Arizona Weakly Enterprise
rCBixmao itsrt vrcr.rAr at
FLORENCE, PIIUL COUXTY, A. T.
TH ENTERPRISE CO., Puhli.her.
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FLORENCE, SATURDAY, DEC. 24. 81
The ENTtitmiAK wishes
it readers a
It is reported that the Arctic exploring
teamer Jeannette has been found off the
Ex-Sf.cbetary Blaine will pronounce
the eulogy upon the dead president at the
forthcoming congressional niomorial sor
vices. Delicate Olt.y has introduced a bill
for the appointment of a commission to
ascertain the losses sustained by Arizona
through Indian depredations.
Thm examination of medical experts in
the Guiteau case, still continues, and the
prisoner keeps up his clownish perform
ances with usual regularity. It seems as
if this disgusting farce would never end.
The Frescott Democrat has been en
larged to a six-column sheet and its ty
pographical appearance is much neater
than formerly. Mr. Masterson is mak
ing a valuable paper of the Democrat and
is reaping his reward in an increase of
OvrrrAC's threat to ventilate the record
of his divorced wife was not executed, for
the reason, it is sUted, that her presont
husband notified Sco villa that ho would
shoot the prisoner on the spot, should he
attempt to blacken Mrs. Dinsmore's rep
utation. The assassin was sane enough
t) heed this warning.
The Garfield monument fund, in Cal
ifornia, has reached $22,500, and all the
subscription boeks, excopt four, have been
called in. The monument will be erected
in Golden Gate Park and will cost only
(20,000. The remainder of the fund will
be us:-i to pty the incidental expenses cf
i . i ... :
The Independent, published at Santa
lWbara, California, comes to us this week
with the familiar name of Mrs. J. E.
Trescott-Taylor at the head of the
editorial columns. Mrs. Taylor is a
pleasing writer. Her diction is variod
and copious and her thought original.
We extend her our best wishes and hope
she may derive large pocuniary benefits
, from the Iwlepemlent.
We are in receipt of the Daily Evening
Tribune, publuhod at Tombstone by Wm.
Nash, It is small in size and pretentions,
but proposes to enlarge so soon as an in
crease in business shall warrant the im
provement. It has entered the list
against strong competitors, but if its man
sgers have pluck and cash, its chances for
success are on an equality with those of
its rivals. We extend our hand.
It is stated by Washington dispatches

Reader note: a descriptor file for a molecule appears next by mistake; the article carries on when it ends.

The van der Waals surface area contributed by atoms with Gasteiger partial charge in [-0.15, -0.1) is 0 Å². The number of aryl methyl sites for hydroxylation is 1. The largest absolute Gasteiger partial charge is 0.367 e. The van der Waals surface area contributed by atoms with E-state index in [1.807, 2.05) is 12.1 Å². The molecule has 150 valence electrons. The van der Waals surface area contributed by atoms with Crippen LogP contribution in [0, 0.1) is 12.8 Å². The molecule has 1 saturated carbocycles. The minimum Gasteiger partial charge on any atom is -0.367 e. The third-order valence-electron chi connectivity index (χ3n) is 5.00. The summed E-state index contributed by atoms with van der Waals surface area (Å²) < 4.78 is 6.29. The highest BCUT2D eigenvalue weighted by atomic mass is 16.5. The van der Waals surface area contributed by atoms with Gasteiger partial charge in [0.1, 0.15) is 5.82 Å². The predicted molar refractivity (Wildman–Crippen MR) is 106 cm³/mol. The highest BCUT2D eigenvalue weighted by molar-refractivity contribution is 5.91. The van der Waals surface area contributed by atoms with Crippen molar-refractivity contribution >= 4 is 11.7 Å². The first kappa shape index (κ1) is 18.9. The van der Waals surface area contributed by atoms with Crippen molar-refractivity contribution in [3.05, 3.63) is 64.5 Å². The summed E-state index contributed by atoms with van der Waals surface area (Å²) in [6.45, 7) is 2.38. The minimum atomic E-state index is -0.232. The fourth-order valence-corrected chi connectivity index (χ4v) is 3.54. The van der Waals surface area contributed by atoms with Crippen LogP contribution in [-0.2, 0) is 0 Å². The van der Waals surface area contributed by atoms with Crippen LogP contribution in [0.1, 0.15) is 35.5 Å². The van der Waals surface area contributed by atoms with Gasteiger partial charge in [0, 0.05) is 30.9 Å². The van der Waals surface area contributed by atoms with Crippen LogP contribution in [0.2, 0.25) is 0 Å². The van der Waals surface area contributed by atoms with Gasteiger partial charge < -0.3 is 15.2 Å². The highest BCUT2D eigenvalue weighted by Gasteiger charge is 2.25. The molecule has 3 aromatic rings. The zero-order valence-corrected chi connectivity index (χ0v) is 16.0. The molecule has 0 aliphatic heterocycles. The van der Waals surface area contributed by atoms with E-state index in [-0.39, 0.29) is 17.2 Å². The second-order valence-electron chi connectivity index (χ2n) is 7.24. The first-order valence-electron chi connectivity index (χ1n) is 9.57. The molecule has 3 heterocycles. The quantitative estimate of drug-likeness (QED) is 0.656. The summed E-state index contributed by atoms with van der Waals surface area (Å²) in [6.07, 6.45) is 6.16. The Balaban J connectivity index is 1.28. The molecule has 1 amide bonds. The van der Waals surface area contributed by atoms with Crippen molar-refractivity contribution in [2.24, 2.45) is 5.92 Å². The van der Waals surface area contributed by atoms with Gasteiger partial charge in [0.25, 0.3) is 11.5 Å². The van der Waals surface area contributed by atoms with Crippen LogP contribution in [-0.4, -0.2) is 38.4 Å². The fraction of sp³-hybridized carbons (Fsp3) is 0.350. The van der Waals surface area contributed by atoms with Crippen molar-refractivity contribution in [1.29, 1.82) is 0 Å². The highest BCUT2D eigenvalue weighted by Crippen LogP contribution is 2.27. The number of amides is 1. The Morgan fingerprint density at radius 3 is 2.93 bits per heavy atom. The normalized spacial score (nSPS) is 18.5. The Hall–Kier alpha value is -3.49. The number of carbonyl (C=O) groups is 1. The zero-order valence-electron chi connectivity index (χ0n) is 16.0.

that ex-Senator Pargent will bo appointed
Heoretary of the Interior at the beginning
of the new year. Sargent being a west
ern man and familiar with the condition
of affairs on the frontier, would certainly
be better qualified to do justice to the peo
ple of this section than would any of the
eastern sentimentalists. He would not
treat the Indians as saints and the pale
faces as sinners.
Da vi el Hall Hakkili died in a San
Francisco alms-house last Saturday. In
early times ha was manager of the bank
ing and express house of Adams & Co.,
and had the princely income of $70,000
per annum. When the Adams institu
tion failod, he invested all Iris means in a
vain effort to avert the financial disaster,
and from that time on lived in abject pov
.erty. A monument should be erected to
; memory and his example commended
; other bank managers.
We worm respectfully call the atten
tion, of the virtuous and valient Rev. Col.
'Mr. Tiffany to the fact that eight of his
wayward wards are quartered in the hills,
twenty miles above Florence. They have
neither passes nor squaws with them; are
well armed and mounted, and apparently
on a still hunt for plunder. One citizen
found them in possession of articles taken
from his ranch. If Mr. Tiffany does not
keep his pilfering pets on the reservation,
lie is liable to discover a few absentees at
the next monthly count.
Up to December 19th, Sheriff Gabriel
had collected taxes to the amount of four
teen thousand and some odd dollars from
the levy of 1881. This is more than he
collected up to Dec. 31st, in 1880, when
GIole and surrounding camps were w ith
in the boundaries of our county. This
proves that our citizens are prospering and
that the varied industries of our county
are in a healthy condition. Next year
will show still more gratifying results and
Pinal will continue to be the most pros
perous county m the lemtory. In view
of information, now in our possession, we
have no hesitancy in savin? that there
vill be no less than eight mining cempa-
- nics with capital stock, ranging from five
to ten million, operating within the lines
of this county before the expiration of
1882. Beside these there will be a num
ber of smaller companies organized be
fore the end of that year. Mining men
;tro just beginning to learn of our mineral
"t-and to realize that our mines
aroTot such in namo only. The few
u. '. ,' . ifclieincs, witli which we were
c-jre4 ve been exploded, and their
vi! e;iiwt outgrown, or rather counter
. acted by the demonstrated and indisput
able merits of the many claims rprently
The Cit'm'ii siys that Congressman Da
vis, of Illinois, hus introduced in the
House of Representatives a bill to amend
the mining laws s ) as to provide, "that
in any caso where, between two locations
on the same lode or vein, or betwaen a
location and any natural object which
forms a visiblo or apparent termination of
such vein, there shall be a remnant or
portion of said lode or vein not exceed
ing 1,500 in length, not located or other
wise appropriated for the space of one
year, and the same shall not bo open and
visible or readily accessible in any part
thereof, by reason of its, being deeply cov
ered or otherwise inaccessible, it shall be
lawful for the owner or claimant of either
the adjoining ends of said lode or vein,
to make claim to such unlocated remnant
and to locate it as an extension of the lode
held by hiin, and to obtain patent for it
without performing the labor required in
case of discovery and location of an orig
inal claim." The bill further provides
that in case an application lTas not been
made for a patent on such original claim,
the application for it may include the ex
tension as aforesaid. In all such unap